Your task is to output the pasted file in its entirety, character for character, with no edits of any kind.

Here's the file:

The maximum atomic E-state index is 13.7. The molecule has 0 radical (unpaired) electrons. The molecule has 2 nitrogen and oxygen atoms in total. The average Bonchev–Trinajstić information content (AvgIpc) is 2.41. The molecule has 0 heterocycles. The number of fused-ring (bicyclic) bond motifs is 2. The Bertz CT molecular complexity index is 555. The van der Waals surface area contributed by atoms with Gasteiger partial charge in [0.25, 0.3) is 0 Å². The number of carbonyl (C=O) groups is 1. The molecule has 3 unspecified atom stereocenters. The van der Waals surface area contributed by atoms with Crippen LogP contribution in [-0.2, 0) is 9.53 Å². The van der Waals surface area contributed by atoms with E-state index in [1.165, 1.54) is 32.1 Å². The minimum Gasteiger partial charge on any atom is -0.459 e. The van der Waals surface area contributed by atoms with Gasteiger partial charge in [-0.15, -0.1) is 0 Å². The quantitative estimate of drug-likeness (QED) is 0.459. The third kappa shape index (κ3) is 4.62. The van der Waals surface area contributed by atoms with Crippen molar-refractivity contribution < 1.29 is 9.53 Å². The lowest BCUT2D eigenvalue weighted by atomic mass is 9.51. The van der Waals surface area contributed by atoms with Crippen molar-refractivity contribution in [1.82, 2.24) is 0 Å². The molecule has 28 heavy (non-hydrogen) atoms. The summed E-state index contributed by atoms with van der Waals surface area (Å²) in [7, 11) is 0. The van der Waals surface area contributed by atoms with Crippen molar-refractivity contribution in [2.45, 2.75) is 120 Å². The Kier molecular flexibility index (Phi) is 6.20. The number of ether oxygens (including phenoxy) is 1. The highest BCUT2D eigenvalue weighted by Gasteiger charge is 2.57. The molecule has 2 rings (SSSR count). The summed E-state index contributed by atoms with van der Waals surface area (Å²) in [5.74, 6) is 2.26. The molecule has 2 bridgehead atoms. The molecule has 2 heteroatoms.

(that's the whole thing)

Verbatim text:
The maximum atomic E-state index is 13.7. The molecule has 0 radical (unpaired) electrons. The molecule has 2 nitrogen and oxygen atoms in total. The average Bonchev–Trinajstić information content (AvgIpc) is 2.41. The molecule has 0 heterocycles. The number of fused-ring (bicyclic) bond motifs is 2. The Bertz CT molecular complexity index is 555. The van der Waals surface area contributed by atoms with Gasteiger partial charge in [0.25, 0.3) is 0 Å². The number of carbonyl (C=O) groups is 1. The molecule has 3 unspecified atom stereocenters. The van der Waals surface area contributed by atoms with Crippen LogP contribution in [-0.2, 0) is 9.53 Å². The van der Waals surface area contributed by atoms with E-state index in [1.165, 1.54) is 32.1 Å². The minimum Gasteiger partial charge on any atom is -0.459 e. The van der Waals surface area contributed by atoms with Gasteiger partial charge in [-0.15, -0.1) is 0 Å². The quantitative estimate of drug-likeness (QED) is 0.459. The third kappa shape index (κ3) is 4.62. The van der Waals surface area contributed by atoms with Crippen molar-refractivity contribution < 1.29 is 9.53 Å². The lowest BCUT2D eigenvalue weighted by atomic mass is 9.51. The van der Waals surface area contributed by atoms with Crippen molar-refractivity contribution in [1.82, 2.24) is 0 Å². The molecule has 28 heavy (non-hydrogen) atoms. The summed E-state index contributed by atoms with van der Waals surface area (Å²) in [7, 11) is 0. The van der Waals surface area contributed by atoms with Crippen molar-refractivity contribution in [2.45, 2.75) is 120 Å². The Kier molecular flexibility index (Phi) is 6.20. The number of ether oxygens (including phenoxy) is 1. The highest BCUT2D eigenvalue weighted by Gasteiger charge is 2.57. The molecule has 2 rings (SSSR count). The summed E-state index contributed by atoms with van der Waals surface area (Å²) in [5.74, 6) is 2.26. The molecule has 2 bridgehead atoms. The molecule has 2 heteroatoms.